Date: Monday, November 14, 2022
Session Title: Sjögren's Syndrome – Basic and Clinical Science Poster
Session Type: Poster Session D
Session Time: 1:00PM-3:00PM
Background/Purpose: Ultrasound is a promising non-invasive tool in the evaluation of the salivary glands for parenchymal changes related to Sjögrens Syndrome (SS). The OMERACT Ultrasound Grey-scale (GS) Scoring System for SS has been shown to have good sensitivity and excellent specificity for fulfilling the SS classification criteria, when a GS ≥2 in at least 1 gland was considered indicative of SS (1), however others have suggested pathology in at least 2 glands is required (2). Systematic use of ultrasound might reduce the need for labial biopsies if US findings are in agreement with biopsies.
The aim was to assess the agreement between labial biopsy results and salivary gland ultrasound findings in patients suspected of SS.
Methods: Patients referred to our department with a suspicion of SS from 2017-2021, scheduled for a diagnostic labial biopsy were recruited. All underwent GS ultrasound of the parotid and submandibular glands bilaterally prior to clinical exam, Schirmer’s test, unstimulated salivary flow, blood samples including autoantibody analysis. Still images of the four glands were scored 0-3 using a previously developed ultrasound atlas (1) of the OMERACT ultrasound scoring system for SS (2,3). All biopsies were evaluated by a pathologist and focus score ≥1 was considered indicative of SS. Two different ultrasound scores for SS were tested: US-score ≥2 in at least 1 gland and US-score ≥2 in at least 2 glands. Descriptive statistics were used. In these analyses, we used labial biopsy as reference standard.
Results: 103 patients were included and 44 were clinically diagnosed with SS of which 42 (95%) fulfilled the 2016 ACR/EULAR classification criteria and 33 (75%) had positive labial biopsy. Demographics are shown in table 1.
The sensitivity of ultrasound score ≥2 in at least 1 gland was 0.69 and the specificity 0.80. The positive predictive (PPV) and negative predictive values (NPV) were 0.61 and 0.85, respectively. Applying ultrasound score ≥2 in at least 2 glands did not improve specificity (0.83), PPV (0.61) or NPV (0.82) whereas sensitivity dropped to 0.59. The agreement between biopsies and ultrasound for SS is shown figure 1.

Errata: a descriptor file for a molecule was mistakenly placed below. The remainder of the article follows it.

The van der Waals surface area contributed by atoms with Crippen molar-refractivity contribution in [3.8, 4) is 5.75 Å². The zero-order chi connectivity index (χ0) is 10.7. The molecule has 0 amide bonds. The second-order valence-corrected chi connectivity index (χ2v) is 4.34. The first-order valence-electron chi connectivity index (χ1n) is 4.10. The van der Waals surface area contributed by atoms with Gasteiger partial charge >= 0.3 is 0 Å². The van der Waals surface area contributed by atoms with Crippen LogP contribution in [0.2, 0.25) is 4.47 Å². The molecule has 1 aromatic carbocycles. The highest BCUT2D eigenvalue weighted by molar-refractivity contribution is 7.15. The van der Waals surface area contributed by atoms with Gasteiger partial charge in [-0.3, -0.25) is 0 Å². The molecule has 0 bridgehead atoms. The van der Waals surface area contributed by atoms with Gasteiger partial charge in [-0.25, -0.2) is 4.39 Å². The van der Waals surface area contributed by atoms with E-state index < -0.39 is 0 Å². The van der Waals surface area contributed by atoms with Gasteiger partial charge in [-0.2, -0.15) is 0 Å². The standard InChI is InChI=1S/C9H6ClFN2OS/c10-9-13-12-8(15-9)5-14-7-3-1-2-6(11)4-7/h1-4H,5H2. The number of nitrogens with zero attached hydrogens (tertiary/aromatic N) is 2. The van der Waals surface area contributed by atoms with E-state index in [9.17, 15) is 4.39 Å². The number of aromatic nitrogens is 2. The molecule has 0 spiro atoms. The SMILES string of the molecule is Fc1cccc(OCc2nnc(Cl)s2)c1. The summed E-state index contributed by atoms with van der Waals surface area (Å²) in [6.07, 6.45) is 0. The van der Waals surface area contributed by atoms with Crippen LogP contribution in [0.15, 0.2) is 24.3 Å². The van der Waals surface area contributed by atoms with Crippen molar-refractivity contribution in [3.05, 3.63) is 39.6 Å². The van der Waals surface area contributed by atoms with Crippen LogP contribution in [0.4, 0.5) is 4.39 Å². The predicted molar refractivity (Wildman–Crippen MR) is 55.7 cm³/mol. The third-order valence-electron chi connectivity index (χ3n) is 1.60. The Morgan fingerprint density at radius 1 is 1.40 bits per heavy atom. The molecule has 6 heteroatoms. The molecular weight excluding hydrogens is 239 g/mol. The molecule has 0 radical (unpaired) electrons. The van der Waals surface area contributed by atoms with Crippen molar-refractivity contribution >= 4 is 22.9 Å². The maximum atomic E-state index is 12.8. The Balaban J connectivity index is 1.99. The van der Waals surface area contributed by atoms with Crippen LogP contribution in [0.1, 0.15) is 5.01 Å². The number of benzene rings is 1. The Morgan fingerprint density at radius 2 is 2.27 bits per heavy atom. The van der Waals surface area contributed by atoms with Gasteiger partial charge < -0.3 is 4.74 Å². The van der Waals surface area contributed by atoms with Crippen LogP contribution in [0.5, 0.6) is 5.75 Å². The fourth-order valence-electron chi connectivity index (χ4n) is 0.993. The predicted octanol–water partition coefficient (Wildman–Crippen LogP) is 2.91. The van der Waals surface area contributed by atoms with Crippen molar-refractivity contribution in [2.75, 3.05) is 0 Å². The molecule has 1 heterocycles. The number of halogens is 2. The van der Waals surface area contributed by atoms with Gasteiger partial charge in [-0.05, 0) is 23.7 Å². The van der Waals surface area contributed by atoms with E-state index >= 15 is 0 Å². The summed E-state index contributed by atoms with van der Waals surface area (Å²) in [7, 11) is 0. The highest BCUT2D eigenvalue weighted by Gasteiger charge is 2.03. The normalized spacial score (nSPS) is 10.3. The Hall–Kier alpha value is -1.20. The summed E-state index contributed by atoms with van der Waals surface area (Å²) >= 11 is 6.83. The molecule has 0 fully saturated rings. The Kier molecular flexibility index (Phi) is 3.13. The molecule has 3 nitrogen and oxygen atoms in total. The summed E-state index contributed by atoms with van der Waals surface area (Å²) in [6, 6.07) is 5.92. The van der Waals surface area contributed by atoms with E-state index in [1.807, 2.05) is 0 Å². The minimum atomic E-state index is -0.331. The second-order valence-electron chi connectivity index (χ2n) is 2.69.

Conclusion: In patients with suspected SS, we found good agreement between US of salivary glands and subsequent labial biopsy. US of salivary glands seems useful in the diagnosis and classification of SS, but labial biopsies may still be needed in select cases.
To cite this abstract in AMA style:Fana V, Schmidt N, Døhn U, Krabbe S, Terslev L. Agreement Between Labial Biopsy and the OMERACT Grey-scale Ultrasound Scoring System for Salivary Glands in a Single-center Cohort of Patients with Suspected Sjögren’s Syndrome [abstract]. Arthritis Rheumatol. 2022; 74 (suppl 9). https://acrabstracts.org/abstract/agreement-between-labial-biopsy-and-the-omeract-grey-scale-ultrasound-scoring-system-for-salivary-glands-in-a-single-center-cohort-of-patients-with-suspected-sjogrens-syndrome/. Accessed May 27, 2023.
« Back to ACR Convergence 2022
ACR Meeting Abstracts - https://acrabstracts.org/abstract/agreement-between-labial-biopsy-and-the-omeract-grey-scale-ultrasound-scoring-system-for-salivary-glands-in-a-single-center-cohort-of-patients-with-suspected-sjogrens-syndrome/